Last Updated: February 13, 2023

Buying vs. Leasing a Storage Container - Compare Pros vs Cons message: Let us do the work for you. Answer a few short questions & get cost estimates for your needs from trusted storage container dealers who service your area. Our service is 100% free!

Table of Contents

1. An Introduction to Storage Containers

2. How Much Does a Storage Container Cost?

3. What Type & Size Containers Are Available?

4. Extra Storage Container Features to Consider

5. New vs Used Storage Container Considerations

6. Storage Container Delivery and Installation

7. Compare Buying vs Leasing a Storage Container

8. Questions to Ask Your Storage Container Dealer
No matter how successful your business, you still look for the most cost-effective solution when it's time for new equipment. If you're looking at getting a new – or new-to-you – storage container, one of the options you have to consider is the comparative value of buying versus leasing.

Unfortunately, there is no definitive answer, as the right choice depends on your own unique needs. For some, buying is always preferable, simply because they know that, in the long run, it costs more to lease. For others, leasing is the only way to go, especially when it comes to electronics and big-ticket items. The most common considerations when making your decision include cash flow, managing expenses, costs, inventory, and long-term expectations surrounding your storage needs.

The Pros and Cons of Leasing a Storage Container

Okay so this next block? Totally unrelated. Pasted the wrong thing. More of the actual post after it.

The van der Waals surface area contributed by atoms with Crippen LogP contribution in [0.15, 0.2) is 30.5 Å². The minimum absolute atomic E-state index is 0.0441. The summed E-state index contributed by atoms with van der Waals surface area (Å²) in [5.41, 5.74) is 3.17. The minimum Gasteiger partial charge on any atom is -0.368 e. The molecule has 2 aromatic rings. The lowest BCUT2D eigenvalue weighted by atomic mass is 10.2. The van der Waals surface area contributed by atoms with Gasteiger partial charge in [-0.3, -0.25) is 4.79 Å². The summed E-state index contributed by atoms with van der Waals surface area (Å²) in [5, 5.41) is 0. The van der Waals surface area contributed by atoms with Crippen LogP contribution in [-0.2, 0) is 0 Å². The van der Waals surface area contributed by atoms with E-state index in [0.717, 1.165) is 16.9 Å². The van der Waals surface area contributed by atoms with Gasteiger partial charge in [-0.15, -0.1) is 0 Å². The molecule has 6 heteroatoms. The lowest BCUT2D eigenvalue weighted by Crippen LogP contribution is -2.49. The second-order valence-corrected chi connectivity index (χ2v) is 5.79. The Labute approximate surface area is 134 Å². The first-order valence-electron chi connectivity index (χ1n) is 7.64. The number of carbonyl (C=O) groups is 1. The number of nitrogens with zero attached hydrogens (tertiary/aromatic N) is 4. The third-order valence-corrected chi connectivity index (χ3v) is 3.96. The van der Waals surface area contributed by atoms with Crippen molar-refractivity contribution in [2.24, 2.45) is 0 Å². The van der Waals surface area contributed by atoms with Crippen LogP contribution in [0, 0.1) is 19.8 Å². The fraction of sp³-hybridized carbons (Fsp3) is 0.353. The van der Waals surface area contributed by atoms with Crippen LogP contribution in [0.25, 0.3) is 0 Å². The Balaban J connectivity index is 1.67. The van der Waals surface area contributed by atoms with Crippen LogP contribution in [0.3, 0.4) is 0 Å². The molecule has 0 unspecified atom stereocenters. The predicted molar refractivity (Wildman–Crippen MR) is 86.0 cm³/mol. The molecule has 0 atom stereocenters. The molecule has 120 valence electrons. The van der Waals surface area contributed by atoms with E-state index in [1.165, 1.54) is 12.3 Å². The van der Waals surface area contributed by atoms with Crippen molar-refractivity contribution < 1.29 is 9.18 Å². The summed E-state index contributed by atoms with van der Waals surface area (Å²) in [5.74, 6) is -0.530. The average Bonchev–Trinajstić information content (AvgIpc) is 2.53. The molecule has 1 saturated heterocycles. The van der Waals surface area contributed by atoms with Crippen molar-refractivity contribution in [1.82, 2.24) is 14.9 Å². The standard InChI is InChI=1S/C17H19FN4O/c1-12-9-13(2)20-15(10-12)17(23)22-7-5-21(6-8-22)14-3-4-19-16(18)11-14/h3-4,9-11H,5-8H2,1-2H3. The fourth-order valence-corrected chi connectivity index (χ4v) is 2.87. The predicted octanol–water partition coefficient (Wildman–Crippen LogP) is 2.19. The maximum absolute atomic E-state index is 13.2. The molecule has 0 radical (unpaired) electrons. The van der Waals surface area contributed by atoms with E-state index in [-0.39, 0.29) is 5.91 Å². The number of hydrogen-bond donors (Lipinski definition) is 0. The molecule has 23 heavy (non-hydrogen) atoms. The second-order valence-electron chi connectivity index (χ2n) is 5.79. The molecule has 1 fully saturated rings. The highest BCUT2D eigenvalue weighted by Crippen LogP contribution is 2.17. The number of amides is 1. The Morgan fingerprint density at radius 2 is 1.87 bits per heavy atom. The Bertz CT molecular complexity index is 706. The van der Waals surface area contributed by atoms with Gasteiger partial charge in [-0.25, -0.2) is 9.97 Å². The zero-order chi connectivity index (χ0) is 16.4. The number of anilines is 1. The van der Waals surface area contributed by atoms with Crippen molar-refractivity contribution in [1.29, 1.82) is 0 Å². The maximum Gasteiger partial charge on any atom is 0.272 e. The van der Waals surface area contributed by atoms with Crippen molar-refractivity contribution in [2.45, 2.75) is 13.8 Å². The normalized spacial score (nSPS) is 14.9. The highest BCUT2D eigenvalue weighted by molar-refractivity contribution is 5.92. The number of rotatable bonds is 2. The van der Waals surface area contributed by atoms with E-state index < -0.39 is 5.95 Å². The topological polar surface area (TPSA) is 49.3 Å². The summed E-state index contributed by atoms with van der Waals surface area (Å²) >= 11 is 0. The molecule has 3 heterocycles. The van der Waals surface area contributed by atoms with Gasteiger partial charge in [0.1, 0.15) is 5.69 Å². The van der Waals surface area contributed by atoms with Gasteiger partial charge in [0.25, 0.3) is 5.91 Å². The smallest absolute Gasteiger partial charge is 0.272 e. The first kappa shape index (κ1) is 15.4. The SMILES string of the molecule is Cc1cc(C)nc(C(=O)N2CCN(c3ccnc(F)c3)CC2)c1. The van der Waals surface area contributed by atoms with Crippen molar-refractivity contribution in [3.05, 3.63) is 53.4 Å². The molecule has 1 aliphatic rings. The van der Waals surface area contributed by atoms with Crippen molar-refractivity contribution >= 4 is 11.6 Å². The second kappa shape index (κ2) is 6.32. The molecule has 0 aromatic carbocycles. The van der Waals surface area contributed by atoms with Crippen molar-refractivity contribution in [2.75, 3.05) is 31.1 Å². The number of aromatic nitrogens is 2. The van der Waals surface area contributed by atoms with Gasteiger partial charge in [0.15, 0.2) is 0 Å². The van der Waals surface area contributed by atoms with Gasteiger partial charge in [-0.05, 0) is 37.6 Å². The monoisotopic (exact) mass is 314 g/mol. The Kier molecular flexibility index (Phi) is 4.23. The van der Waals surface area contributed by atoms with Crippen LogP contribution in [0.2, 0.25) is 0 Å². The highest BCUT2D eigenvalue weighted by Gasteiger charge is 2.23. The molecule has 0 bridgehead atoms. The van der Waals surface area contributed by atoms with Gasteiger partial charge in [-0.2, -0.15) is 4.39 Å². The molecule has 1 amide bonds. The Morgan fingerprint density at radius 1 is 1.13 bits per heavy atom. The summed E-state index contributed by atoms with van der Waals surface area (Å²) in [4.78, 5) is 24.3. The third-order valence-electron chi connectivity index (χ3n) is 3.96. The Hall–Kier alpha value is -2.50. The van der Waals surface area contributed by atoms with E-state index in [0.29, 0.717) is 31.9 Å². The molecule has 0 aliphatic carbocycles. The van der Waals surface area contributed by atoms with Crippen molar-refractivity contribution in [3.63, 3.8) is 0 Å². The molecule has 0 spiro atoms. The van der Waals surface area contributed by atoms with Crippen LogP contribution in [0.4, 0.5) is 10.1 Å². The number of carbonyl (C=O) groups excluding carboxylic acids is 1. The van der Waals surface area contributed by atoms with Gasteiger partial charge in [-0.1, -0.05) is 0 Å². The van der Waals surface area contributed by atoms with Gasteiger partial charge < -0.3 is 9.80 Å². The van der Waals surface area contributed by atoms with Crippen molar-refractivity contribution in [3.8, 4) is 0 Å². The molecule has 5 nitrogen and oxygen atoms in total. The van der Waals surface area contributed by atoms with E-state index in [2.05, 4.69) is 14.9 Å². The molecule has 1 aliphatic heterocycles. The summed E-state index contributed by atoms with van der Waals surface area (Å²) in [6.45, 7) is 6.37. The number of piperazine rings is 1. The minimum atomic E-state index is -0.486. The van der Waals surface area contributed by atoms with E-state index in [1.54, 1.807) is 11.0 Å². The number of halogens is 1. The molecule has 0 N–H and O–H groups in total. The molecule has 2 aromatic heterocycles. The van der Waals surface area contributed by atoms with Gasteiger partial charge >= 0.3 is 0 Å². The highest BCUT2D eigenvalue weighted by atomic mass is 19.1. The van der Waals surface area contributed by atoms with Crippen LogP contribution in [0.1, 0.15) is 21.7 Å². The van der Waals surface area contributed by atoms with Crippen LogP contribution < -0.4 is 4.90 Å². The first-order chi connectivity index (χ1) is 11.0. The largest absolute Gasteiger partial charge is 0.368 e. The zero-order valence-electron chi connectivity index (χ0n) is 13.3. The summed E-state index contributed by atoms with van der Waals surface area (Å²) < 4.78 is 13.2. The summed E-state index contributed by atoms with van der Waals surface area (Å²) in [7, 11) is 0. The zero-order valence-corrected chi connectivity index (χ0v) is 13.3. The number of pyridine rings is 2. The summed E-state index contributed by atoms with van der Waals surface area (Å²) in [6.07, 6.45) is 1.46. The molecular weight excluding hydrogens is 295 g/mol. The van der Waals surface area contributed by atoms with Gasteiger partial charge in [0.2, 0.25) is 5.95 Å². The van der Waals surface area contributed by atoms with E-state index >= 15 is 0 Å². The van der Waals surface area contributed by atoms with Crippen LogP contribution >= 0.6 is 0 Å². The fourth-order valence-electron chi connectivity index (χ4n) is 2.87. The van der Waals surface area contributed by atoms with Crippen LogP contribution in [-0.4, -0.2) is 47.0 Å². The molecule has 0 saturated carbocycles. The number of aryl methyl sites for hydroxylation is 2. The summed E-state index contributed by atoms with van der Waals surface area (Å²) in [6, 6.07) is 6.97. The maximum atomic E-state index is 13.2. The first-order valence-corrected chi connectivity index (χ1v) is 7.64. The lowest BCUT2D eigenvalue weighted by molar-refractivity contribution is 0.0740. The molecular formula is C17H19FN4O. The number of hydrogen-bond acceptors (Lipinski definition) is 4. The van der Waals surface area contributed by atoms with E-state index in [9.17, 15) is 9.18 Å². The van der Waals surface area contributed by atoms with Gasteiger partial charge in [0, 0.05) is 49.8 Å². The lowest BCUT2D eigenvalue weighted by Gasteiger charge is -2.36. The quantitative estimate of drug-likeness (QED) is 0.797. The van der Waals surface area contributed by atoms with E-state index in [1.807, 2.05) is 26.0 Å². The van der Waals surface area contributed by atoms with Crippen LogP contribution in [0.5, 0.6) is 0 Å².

Leasing storage units offers numerous benefits, as well as a few cons. Consider both carefully when deciding whether leasing works best for your business.

Advantages of Leasing

The main benefits are financial, as leasing does not require a large initial investment, or force you to use valuable credit. You keep healthy cash reserves intact and save your credit at the same time. If your business is not yet profitable, you don't even lose that depreciation credit on your taxes, since you can't claim it yet anyway.

Many businesses also appreciate the easy budgeting offered by leasing, as you get a set, monthly payment for X number of months (depending on your lease terms). You may even get a tax break, since lease payments typically count as a business expense, but check with your accountant to be sure. With a capital lease (the kind that lets you purchase the item at the end of the lease), you may even be able to claim depreciation. Again, check with your accountant to be sure.

Finally, if you know that your storage needs are finite, leasing may save you a significant amount of money. A new unit ranges between $3,000 and $6,000 on average, depending on size. You can lease one for around $100 to $150 a month (again, depending on size). If you know you only need it for a year, those savings are considerable.

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Disadvantages of Leasing

If you keep it for long enough, any leased equipment ends up costing more than it would if you purchased it outright. Sometimes, the difference is considerable. Basically, if you lease the unit for more than 30 months, you'll spend more than you would have if you bought it outright. You also lose the ability to sell the unit when you no longer need it.